Previously, this blogger discussed here the Tobacco Control Regulations 2014 made by the Cabinet Secretary for Health published under Legal Notice No. 169 of 2014 in the Kenya Gazette Supplement 161, Legislative Supplement No. 156 of 2014 and scheduled to take effect on 1st June 2015. In a recent development, the High Court has delivered a ruling in the case of British American Tobacco Kenya Ltd v Cabinet Secretary for the Ministry of Health & 2 others  eKLR ordering that the implementation of these Regulations be temporarily suspended.
British American Tobacco (BAT), the Petitioner, moved the Constitutional and Human Rights Division of the High Court under certificate of urgency for various conservatory orders staying the coming into force and implementation and/or operation of the Tobacco Control Regulations 2014. Among BAT’s list of grounds for seeking the conservatory orders, there was a claim that the implementation of certain requirements in the Regulations would result in an infringement of intellectual property (IP) rights held by BAT.
According to BAT, the implementation of the Regulations would result in an infringement of BAT’s IP rights in at least two different ways. Firstly, the provisions under Part III of the Regulations which require tobacco manufacturers to disclose information that are IP protected. Secondly, the pictorial health warnings set out under Part III of the Regulations are wide, vague and disproportionate and constitute an unnecessary and unjustifiable limitation or a threat to BAT’s right to benefit from its trade marks.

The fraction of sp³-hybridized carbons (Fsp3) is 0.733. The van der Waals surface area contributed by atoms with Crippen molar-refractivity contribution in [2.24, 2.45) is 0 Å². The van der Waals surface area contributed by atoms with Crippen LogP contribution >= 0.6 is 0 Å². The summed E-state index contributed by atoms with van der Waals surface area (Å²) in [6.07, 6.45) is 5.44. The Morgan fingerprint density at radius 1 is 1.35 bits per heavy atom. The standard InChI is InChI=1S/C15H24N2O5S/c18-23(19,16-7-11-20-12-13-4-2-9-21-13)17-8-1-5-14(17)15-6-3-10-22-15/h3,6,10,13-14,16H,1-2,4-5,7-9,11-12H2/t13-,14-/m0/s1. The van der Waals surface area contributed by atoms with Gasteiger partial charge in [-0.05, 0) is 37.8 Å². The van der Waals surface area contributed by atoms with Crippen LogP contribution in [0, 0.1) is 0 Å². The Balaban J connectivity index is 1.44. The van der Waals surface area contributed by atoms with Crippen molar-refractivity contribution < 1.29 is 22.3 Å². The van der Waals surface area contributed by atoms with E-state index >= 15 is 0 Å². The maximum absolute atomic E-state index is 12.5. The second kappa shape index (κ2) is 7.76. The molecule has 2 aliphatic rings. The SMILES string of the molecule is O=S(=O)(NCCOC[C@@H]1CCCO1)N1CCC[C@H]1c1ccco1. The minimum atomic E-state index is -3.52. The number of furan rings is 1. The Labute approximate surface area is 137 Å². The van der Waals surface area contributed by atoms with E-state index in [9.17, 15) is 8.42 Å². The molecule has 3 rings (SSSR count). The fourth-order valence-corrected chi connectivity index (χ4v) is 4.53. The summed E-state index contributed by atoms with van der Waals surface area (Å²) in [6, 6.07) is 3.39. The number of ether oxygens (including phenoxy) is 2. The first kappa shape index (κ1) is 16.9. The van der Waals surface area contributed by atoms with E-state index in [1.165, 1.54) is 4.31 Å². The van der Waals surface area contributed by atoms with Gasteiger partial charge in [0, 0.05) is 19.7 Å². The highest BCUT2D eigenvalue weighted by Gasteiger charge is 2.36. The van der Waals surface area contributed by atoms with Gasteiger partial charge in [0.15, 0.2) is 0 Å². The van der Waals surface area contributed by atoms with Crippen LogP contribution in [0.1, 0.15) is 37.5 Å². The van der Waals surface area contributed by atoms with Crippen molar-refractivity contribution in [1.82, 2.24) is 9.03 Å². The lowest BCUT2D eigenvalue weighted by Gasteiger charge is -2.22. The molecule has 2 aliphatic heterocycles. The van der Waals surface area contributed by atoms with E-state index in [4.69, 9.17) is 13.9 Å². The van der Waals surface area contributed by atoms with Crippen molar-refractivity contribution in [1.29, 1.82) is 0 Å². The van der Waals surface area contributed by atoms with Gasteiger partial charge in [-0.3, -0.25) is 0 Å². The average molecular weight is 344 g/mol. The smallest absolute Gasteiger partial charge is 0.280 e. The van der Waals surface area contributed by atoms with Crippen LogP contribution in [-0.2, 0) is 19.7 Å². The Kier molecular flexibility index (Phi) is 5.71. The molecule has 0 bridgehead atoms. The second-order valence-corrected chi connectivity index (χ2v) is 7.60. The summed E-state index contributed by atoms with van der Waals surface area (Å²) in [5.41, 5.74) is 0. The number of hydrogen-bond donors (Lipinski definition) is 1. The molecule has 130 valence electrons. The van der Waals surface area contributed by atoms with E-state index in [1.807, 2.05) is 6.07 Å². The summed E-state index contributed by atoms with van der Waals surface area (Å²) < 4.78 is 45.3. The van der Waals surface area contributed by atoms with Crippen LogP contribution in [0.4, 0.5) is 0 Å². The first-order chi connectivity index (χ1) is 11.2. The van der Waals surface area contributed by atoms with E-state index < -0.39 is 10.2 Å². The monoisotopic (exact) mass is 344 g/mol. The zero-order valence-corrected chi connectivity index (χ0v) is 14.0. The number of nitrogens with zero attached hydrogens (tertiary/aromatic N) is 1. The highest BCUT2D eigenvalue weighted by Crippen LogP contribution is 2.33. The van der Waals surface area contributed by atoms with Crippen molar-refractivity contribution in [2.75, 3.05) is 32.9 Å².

In a terse reply by the Cabinet Secretary, it was argued that the Regulations had not yet come into force therefore BAT’s application should be dismissed as it is merely an academic exercise and at most premature. Further, the Cabinet Secretary argued that BAT had not demonstrated a prima facie case based on a real danger of violation of its rights which is imminent, true and factual.
However, the court found in favour of BAT and stated as follows:
“The present petition raises critical issues on the process of enactment of the Tobacco Control Regulations 2014, and on whether the constitutional and statutory process for enactment were complied with. It also raises the question whether, should the Regulations be enforced, there shall be violation of the petitioner’s rights, inter alia, under Articles 27 and 40 of the Constitution. (….) I am satisfied that the orders sought by the petitioner pending the hearing and determination of this petition are merited. I therefore grant the following orders:
i). That a conservatory order be and is hereby issued staying the coming into force and implementation of the Tobacco Control Regulations 2014, Legal Notice No 169 of 2014 published in the Kenya Gazette Supplement 161, Legislative supplement No 156 of 2014 pending the hearing and determination of this petition.
ii) That the costs of this application shall be in the cause.”
A copy of the ruling is available here.